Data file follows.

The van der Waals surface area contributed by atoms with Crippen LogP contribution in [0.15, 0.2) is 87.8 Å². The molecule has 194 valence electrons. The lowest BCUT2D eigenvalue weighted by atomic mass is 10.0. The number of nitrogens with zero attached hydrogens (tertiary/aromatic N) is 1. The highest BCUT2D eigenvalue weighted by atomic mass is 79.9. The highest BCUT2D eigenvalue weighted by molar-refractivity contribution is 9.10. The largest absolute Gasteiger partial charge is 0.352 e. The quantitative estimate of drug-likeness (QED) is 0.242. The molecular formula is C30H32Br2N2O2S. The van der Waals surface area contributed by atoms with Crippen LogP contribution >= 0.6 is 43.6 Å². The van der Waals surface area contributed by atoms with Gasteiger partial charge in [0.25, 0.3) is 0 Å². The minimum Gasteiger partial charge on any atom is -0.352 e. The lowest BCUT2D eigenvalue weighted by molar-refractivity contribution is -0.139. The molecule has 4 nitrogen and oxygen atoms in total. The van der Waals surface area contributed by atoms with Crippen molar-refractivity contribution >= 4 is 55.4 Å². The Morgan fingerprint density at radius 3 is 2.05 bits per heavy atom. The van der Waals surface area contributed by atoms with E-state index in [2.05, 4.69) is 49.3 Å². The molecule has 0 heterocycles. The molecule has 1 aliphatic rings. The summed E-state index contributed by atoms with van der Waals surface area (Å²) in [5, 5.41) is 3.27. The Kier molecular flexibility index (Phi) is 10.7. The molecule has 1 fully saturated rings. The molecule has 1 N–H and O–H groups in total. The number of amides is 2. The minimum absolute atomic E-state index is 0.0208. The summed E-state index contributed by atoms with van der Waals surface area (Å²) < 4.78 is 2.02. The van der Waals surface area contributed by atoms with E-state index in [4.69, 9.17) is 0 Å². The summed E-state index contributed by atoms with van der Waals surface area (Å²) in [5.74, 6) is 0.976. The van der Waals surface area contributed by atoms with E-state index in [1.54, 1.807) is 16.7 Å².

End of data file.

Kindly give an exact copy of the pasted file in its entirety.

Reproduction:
The van der Waals surface area contributed by atoms with Crippen LogP contribution in [0.15, 0.2) is 87.8 Å². The molecule has 194 valence electrons. The lowest BCUT2D eigenvalue weighted by atomic mass is 10.0. The number of nitrogens with zero attached hydrogens (tertiary/aromatic N) is 1. The highest BCUT2D eigenvalue weighted by atomic mass is 79.9. The highest BCUT2D eigenvalue weighted by molar-refractivity contribution is 9.10. The largest absolute Gasteiger partial charge is 0.352 e. The quantitative estimate of drug-likeness (QED) is 0.242. The molecular formula is C30H32Br2N2O2S. The van der Waals surface area contributed by atoms with Crippen LogP contribution >= 0.6 is 43.6 Å². The van der Waals surface area contributed by atoms with Gasteiger partial charge in [0.25, 0.3) is 0 Å². The minimum Gasteiger partial charge on any atom is -0.352 e. The lowest BCUT2D eigenvalue weighted by molar-refractivity contribution is -0.139. The molecule has 4 nitrogen and oxygen atoms in total. The van der Waals surface area contributed by atoms with Crippen molar-refractivity contribution >= 4 is 55.4 Å². The Morgan fingerprint density at radius 3 is 2.05 bits per heavy atom. The van der Waals surface area contributed by atoms with E-state index in [2.05, 4.69) is 49.3 Å². The molecule has 0 heterocycles. The molecule has 1 aliphatic rings. The summed E-state index contributed by atoms with van der Waals surface area (Å²) in [5, 5.41) is 3.27. The Kier molecular flexibility index (Phi) is 10.7. The molecule has 1 fully saturated rings. The molecule has 1 N–H and O–H groups in total. The number of amides is 2. The minimum absolute atomic E-state index is 0.0208. The summed E-state index contributed by atoms with van der Waals surface area (Å²) < 4.78 is 2.02. The van der Waals surface area contributed by atoms with E-state index in [4.69, 9.17) is 0 Å². The summed E-state index contributed by atoms with van der Waals surface area (Å²) in [5.74, 6) is 0.976. The van der Waals surface area contributed by atoms with E-state index in [1.54, 1.807) is 16.7 Å².